Bedazzled (2000) / Comedy-Fantasy
MPAA Rated:PG-13 for sexual humor, drug content, and language
Running Time: 93 min.
Cast: Brendan Fraser, Elizabeth Hurley, Frances O'Connor, Miriam Shor, Orlando Jones, Paul Adelstein, Toby Huss, Gabriel Casseus, Brian Doyle-Murray
Director: Harold Ramis
Screenplay: Larry Gelbart, Harold Ramis, Peter Tolan (based on the 1967 film, written by Peter Cook and Dudley Moore)
Review published October 22, 2000
I've yet to see the 1967 original Dudley Moore comedy of the same name, but I don't think I'll need to compare the two. Bedazzled is a story that has been countless times before, from Faust onward.
This incarnation stars Brendan Fraser (The Mummy, Blast from the Past) as Elliot Richardson, a geeky computer nerd without many friends and even less of a romantic life. He has a crush on Alison (O'Connor, AI), a young woman that works in his office who pays him no attention. Elliot desperately wishes he could make her notice him somehow, and hopefully fall in love with him. He gets his chance when the Devil herself appears (Hurley, The Spy Who Shagged Me) and offers to grant the loser seven wishes in return for his soul. Fame, fortune, being the envy of others -- it's all at his bidding now, including Allison. Too bad making the wishes work out prove harder than expected.
Even if it derivative at its core, Bedazzled is still a fun film for those willing to go with the highly fantastic premise. Director Harold Ramis, coming off of his largely successful Analyze This, supercharges the entire production with an energy that will have you laughing at the sheer audacity with which each wish plays out. Fraser and Hurley also deliver memorably funny performances, while the script is full of clever moments and well-conceived situations.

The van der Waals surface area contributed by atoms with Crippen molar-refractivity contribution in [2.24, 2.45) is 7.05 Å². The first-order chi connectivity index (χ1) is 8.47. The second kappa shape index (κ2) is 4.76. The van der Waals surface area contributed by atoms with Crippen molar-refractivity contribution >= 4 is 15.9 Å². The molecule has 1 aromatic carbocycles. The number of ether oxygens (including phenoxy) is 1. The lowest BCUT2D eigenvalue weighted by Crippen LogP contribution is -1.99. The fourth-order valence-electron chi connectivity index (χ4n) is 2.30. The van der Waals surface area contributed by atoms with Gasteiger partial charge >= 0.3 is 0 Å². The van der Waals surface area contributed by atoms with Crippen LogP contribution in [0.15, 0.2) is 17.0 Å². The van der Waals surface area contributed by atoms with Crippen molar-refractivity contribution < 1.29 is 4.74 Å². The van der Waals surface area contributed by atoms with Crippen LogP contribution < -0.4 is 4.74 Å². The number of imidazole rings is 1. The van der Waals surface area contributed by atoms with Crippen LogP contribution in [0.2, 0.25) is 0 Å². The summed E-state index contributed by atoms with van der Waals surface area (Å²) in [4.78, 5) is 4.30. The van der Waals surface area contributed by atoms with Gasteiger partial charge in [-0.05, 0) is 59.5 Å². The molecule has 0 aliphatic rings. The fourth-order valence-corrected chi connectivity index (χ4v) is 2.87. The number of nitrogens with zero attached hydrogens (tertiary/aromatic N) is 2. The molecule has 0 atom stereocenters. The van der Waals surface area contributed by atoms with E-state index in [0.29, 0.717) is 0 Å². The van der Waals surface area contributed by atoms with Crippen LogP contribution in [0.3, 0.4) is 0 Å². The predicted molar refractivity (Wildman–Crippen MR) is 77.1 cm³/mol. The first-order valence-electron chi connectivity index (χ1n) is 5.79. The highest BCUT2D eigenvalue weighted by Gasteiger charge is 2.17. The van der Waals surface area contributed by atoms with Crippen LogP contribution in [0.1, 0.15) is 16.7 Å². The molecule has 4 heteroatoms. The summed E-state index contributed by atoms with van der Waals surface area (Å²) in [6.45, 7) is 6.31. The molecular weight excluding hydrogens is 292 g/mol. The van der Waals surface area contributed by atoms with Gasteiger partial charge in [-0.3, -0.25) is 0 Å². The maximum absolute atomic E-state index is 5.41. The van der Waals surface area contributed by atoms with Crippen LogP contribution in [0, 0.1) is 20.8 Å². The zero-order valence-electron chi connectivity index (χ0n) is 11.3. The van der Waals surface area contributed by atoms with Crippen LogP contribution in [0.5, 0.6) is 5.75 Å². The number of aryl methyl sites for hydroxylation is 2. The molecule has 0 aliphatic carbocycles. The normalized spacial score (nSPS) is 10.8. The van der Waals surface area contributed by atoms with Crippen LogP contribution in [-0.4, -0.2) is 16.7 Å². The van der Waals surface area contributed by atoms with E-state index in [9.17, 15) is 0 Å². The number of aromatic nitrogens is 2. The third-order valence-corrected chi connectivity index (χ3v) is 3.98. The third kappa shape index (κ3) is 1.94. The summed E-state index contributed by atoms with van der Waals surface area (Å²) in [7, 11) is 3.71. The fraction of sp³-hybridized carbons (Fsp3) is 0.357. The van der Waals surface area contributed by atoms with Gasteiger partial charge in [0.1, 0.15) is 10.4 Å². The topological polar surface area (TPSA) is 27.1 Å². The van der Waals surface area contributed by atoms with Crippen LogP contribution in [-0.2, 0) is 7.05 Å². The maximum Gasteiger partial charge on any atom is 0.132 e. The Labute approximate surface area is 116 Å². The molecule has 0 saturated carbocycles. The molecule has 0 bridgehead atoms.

The only things that keeps Bedazzled from being a truly good film are the superficiality of the characters and all-too familiar plot. Also, the fact that Elliot only seems to like Allison for her looks leads one to not really care whether or not he ultimately ends up with the woman he so desires, and the ending of the film only confirms this lack of emotional depth.
Still, the raw energy and pull-out-all-stops fun will have you smiling most of the way, and for this alone, Bedazzled earns a recommendation as an entertaining escapist comedy.
©2000 Vince Leo